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Intro By Claire Chase

Pauline Oliveros’ Sonic Meditations

Deeper living through deep listening.

Listen to everything around you, and notice when you are not listening,” is the generous invitation extended to us through the composer and humanitarian Pauline Oliveros’ capacious, radically inclusive Deep Listening practice.

Can we imagine a musical ecosystem—or indeed a society—in which we commit ourselves daily to these two imperatives for sound-making and worldmaking? This is the universe of exuberant possibility that Pauline conjures for us. Her Sonic Meditations gives a road map for such a practice, through a series of exercises in individual and collective attention intended for musicians and non-musicians, young and old, hearing and deaf humans alike. She began working on the meditations at the University of California, San Diego in 1970 and continued to refine and expand upon them until her death in 2016. Here is an excerpt of Pauline’s own early writing about the development of this foundational body of work, published in the winter of 1976 in Painted Bride Quarterly, one of the longest non-profit, community-based literary magazines in the country. - Claire Chase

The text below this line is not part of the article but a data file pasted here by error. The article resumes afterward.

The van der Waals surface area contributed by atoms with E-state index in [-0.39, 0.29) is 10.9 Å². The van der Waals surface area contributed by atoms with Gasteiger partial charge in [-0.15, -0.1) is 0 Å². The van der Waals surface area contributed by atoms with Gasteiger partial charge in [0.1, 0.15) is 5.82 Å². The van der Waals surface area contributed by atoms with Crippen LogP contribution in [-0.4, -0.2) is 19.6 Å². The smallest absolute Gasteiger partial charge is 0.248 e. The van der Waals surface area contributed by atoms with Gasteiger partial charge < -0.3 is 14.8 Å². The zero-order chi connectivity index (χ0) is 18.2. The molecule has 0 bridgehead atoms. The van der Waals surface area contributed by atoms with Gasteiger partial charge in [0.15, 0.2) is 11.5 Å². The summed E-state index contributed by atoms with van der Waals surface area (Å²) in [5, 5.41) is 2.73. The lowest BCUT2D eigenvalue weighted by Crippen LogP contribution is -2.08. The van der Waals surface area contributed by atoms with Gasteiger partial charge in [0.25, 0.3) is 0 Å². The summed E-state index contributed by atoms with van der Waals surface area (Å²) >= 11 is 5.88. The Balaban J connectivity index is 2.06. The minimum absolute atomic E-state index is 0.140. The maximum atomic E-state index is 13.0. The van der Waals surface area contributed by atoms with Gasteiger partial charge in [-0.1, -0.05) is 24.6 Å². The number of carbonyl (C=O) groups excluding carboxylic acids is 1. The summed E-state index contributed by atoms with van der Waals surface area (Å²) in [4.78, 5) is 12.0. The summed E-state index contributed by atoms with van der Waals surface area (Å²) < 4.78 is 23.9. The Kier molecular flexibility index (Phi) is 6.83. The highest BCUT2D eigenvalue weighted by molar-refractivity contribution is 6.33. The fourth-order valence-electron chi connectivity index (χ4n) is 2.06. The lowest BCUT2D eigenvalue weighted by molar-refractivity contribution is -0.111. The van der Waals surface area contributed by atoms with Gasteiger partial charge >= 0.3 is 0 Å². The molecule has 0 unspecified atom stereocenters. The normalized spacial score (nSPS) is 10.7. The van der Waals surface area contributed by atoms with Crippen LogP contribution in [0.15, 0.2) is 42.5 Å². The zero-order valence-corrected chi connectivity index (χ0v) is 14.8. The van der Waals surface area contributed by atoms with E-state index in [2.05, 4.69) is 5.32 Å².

Painted Bride Quarterly cover photograph of John Giorno by Gerard Malanga
Painted Bride Quarterly cover photograph of John Giorno by Gerard Malanga

Pauline Oliveros, “On Sonic Meditation,” from Painted Bride Quarterly, 3, no. 3, Winter 1976, excerpt. Reprinted with permission of Painted Bride Quarterly:

The meaning of meditation is problematical in that it has accumulated many different associations and a broad range of diverse practices and techniques. It appears often in a religious context, for example Buddhism, Christianity, and Sufism. Its secular counterpart is usually called concentration Although all meditation, secular and reli-gious, is similar in that it employs attention, awareness, concentration, openness, and repetition, many contrasts among different systems arise Christian meditation, or contemplation, is usually a dwelling upon specific ideas, such as one's relationship to God, or the pursuit of an activity which is decided upon and directed intellectually. Certain Eastern practices are the opposite, advocating dwelling on emptiness of mind (Nirodha in the Yoga Sutras of Patanjali, "No Mind" in Zen Buddhism.) Some methods of meditation encourage mental imagery, others discourage all imagery, some promote the involvement of sense organs using visual, auditory, and somatic forms, others promote the abandonment of sensory modes. Further, there is action versus inaction, feeling versus indifference. In Taoism when action arises, it is spontaneous and natural, while in Confucianism, action is the result of ethics or intellect.

I use the word meditation, rather than concentration, in a secular sense to mean steady attention and steady awareness, for continuous or cyclic periods of time. Any of the above practices or techniques may be employed when appropriate.